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Knowing When to Automate Your Secondary Packaging Line

Jerry Buckley
South Central Regional Sales Manager
BluePrint Automation (BPA)

In today’s tight workforce environment, it seems that automating the end of the line would be a no brainer. Why don’t more producers invest in the back of the line packaging process?

For the same reason we don’t change personally, change is hard!  We are creatures of habit, plus we are all very busy.  Often change does not occur until we feel some significant pain.  In the food industry, that pain could be the loss of an important customer because you could not fulfill their order due to a lack of staff on the 2nd or 3rd shift.  Or, not reaching your profit margins for the year and having to lay off staff because the cash-flow did not come in as expected.  Or, because you had to run your lines slow due to lack of workers at the end of the line that dictated the pace of the line.  If there is pain involved, things start to change.  There are also some practical reasons for not automating the back of the line such as lack of space and the company has no intention of expanding the space.

How do manufacturers determine whether to install a semi-automated system at the end of the line vs. going completely automated with case erecting, packing, sealing and labeling?

It really comes down to speed of the line being reviewed and justification based on the number of employee’s hand erecting, loading and sealing cases.  Generally, if there is only 1 person per shift collating products and loading them into cases (and at least another person erecting / taping case bottoms and another folding and sealing case top flaps) then often just a semi-automatic approach is chosen to provide some level of product inspection.  If more than one employee per shift is required for collating product and loading cases, then full automation may make more sense.  Repetitive motion issues with employees and difficulty with manual product collation could lead to full automation as well.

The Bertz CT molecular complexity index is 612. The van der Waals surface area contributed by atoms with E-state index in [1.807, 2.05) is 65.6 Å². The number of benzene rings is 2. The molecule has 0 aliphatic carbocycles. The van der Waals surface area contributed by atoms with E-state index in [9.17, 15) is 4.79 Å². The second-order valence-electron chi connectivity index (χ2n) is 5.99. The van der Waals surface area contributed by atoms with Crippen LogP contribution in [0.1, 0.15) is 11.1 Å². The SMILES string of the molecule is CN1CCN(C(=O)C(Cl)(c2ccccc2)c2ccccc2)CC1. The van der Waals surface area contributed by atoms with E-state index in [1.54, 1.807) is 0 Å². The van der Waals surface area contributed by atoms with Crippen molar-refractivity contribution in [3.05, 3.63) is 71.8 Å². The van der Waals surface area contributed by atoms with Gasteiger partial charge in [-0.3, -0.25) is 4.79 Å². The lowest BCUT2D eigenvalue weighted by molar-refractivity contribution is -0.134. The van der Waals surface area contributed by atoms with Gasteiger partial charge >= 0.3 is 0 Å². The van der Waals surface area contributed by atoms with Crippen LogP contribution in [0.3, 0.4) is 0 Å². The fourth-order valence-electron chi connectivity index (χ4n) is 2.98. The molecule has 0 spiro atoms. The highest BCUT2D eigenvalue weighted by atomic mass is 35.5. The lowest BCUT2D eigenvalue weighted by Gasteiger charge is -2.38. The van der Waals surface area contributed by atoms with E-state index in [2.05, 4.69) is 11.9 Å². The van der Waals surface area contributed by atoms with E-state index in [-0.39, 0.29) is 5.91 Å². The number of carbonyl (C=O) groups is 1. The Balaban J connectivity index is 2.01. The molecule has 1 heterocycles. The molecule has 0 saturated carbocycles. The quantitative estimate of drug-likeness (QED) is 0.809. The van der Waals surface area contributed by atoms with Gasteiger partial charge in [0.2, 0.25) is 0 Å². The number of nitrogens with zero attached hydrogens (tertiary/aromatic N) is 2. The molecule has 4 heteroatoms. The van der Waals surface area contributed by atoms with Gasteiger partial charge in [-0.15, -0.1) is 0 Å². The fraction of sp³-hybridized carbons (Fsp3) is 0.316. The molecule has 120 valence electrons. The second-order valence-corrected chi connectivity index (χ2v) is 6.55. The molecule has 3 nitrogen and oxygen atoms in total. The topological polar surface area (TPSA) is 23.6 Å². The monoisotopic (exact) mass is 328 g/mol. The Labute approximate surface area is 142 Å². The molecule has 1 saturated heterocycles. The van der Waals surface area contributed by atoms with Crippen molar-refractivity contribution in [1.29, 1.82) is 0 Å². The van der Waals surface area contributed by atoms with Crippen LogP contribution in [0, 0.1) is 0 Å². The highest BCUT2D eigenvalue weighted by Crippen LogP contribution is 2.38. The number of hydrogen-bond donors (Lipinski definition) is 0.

When it comes to case packing and the end of the line, what systems are the proverbial low-hanging fruit?

When there are larger quantities of products in a case (i.e. 12 count cases), this typically uses multiple employees to pack those items into cases which may be a tight fit.  So often automation is quickly reviewed for larger count cases.

What have been the biggest advances in case packing technology over the past 10 years?

With Vision Guided Robotics becoming more user friendly for operators, this offers plants more advantages and flexibility for packing various products and patterns that were not possible in the past.

How do you calculate the ROI when it comes to case packing? In addition to reducing headcount, what other factors should bakers incorporate into their calculations?  

ROI varies depending on the client’s benefits, labor rates and number of shifts.  So, no set formula.  Other factors include the ability (or inability) to get and keep hand-packers and the issues a company faces with repetitive motion injuries.

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